The State Houses – What’s At Stake in 2010

Thirty-nine states will be electing a governor during the 2009-2010 election cycle. Of these, eighteen races will not include an incumbent and four incumbents who will be running were not elected to their current position. The recession and huge budget deficits threaten to undercut the power of incumbency for governors running for reelection.

The Current Line-Up


Archive for Wyoming


Guber Quick Hits, Mon 9/6/10

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Alabama: Democratic gubernatorial wannabe Ron Sparks is raising eyebrows over his comments supporting the reelection of Republican Richard Shelby to the US Senate.

Hawaii: The gubernatorial contest is taking on a religious tone, as Hawaii GOP chairman Jonah Kaauwai asked local pastors to bar Democrat Mufi Hannemann from public appearances in their churches.

Idaho: Republicans in the state legislature are trying to minimize the role Democratic guber wannabe Keith Allred played in a 2006 property tax reform effort that resulted in most Idahoans paying lower property taxes. Are they worried that Allred could actually be a contender to upset incumbent Butch Otter?

Maryland: As Maryland voters begin early voting in next week’s primary, Bob Ehrlich’s campaign is pointing to a surge in fundraising during the most recent eighteen-day reporting period as evidence his candidacy is gaining momentum. Despite raising nearly $500K more than the incumbent O’Malley, the Democrat still holds a nearly 3-to-1 advantage in cash on hand.

Massachusetts: Charlie Baker is calling in the GOP heavy hitters to help raise money for his guber bid. Maverick (that’s a good thing in the Bay State, even if it caused him headaches in his reelection) John McCain and wonderboy and fellow Massachusetts politico Sen. Scott Brown are both headlining an Oct. 1 fundraiser in Boston.

Michigan: Former Gateway exec Rick Snyder poured $6 million of his own fortune into buying the GOP guber nod. His total spending of $7.6 million was roughly equal to what all the other campaigns spent combined.

Nevada: Bush’s Rasputin is riding to the GOP’s rescue in the Silver State, where Republicans keep finding ways to fumble their mid-term advantage to the Democrats. Can his infusion of cash and television ads push GOP to wins over the Reid mini-dynasty?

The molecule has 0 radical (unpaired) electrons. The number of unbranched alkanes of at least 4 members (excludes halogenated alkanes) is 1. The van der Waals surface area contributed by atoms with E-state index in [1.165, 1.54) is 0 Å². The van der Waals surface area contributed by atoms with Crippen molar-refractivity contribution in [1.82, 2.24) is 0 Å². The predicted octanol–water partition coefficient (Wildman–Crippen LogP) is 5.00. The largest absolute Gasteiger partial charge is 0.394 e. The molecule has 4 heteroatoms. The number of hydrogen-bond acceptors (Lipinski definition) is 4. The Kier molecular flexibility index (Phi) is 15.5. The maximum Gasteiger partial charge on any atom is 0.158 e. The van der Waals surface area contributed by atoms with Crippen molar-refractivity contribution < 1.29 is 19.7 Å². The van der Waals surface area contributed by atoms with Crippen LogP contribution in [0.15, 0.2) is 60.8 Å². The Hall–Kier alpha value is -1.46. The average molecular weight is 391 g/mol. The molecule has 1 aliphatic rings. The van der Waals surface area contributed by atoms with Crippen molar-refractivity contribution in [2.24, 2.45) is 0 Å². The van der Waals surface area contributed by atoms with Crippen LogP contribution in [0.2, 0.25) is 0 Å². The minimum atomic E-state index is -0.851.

South Carolina: When it comes to the gubernatorial race, pro-choice voters don’t have a choice.

South Dakota: South Dakota politicians have a history of living life in the fast-lane – literally. Former Gov. Bill Janklow spent time in prison for vehicular manslaughter because he was driving too fast. This year’s crop of candidates include quite a few who like to push the pedal to the metal, including both guber contenders.

Wyoming: GOP guber nominee Matt Mead spent an eye-popping (by Wyoming standards, at least) $1.4 million to win the GOP primary.

At one point during this election cycle, it seemed that Sarah Palin was the GOP’s Queen Bee.  Her blessing was capable of turning an also ran into a formidable front-runner. After Nikki Haley’s meteoric rise in South Carolina, Palin was widely credited in the national media for her come-from-behind victory over a crowded field of career politicians.

The Mama Mama Grizzly was on a roll.

But after two straight Tuesdays and two disappointing losses for Sarah Palin’s pack of Mama Grizzlys, I got to wondering what’s changed. Last week it was Karen Handel’s narrow loss to ethically-challenged former Congressman Nathan Deal in the Georgia GOP guber runoff. Last night, it was Rita Meyer falling in a razor-thin loss to Matt Mead in Wyoming.

It’s not just the primary losses. The Manchester Union Leader - the conservative newspaper of record in New Hampshire – took Palin to task for meddling in the Granite State’s closely contested US Senate primary. In Georgia, the state GOP establishment rallied against Palin as a huge bloc of the state legislature rallied to Deal’s side during the runoff campaign.

Did Sarah lose her Midas touch?

Or did GOP primary voters read those polls that showed Palin as a drag on a nominee in a general election matchup? In Georgia, did voters (following the lead of their elected leaders) look ahead to a formidable opponent in former Gov. Roy Barnes and fear a Palin-backed Handel being brought down by the association?

In Wyoming, where nearly everyone agrees last night’s GOP primary was the real gubernatorial contest, did Meyer lose because Dems crossed over and voted against Palin?

Just wondering.


Guber Quick Hits, Sat 8/14/10

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Arizona: Democrat Terry Goddard is spending his Clean Elections grant for the primary at a much slower pace than his Republican counterpart, Jan Brewer.

Iowa: Former Des Moines School Board member Jonathan Narcisse – who flirted with running in the Democratic primary against Gov. Chet Culver – reports he’s gathered the required signatures to qualify for the ballot as an independent.

Iowa II: Campaigning like it’s 1982. Embattled Democratic Gov. Chet Culver, trailing former GOP Gov. Terry Branstad by large margins in every publicly released poll of the contest, has turned to his father – a former US Senator – to help him on the campaign trail.

Maine: Talk about party unity. Democratic guber nominee Libby Mitchell has enlisted the support of her former primary foes to head her policy committees.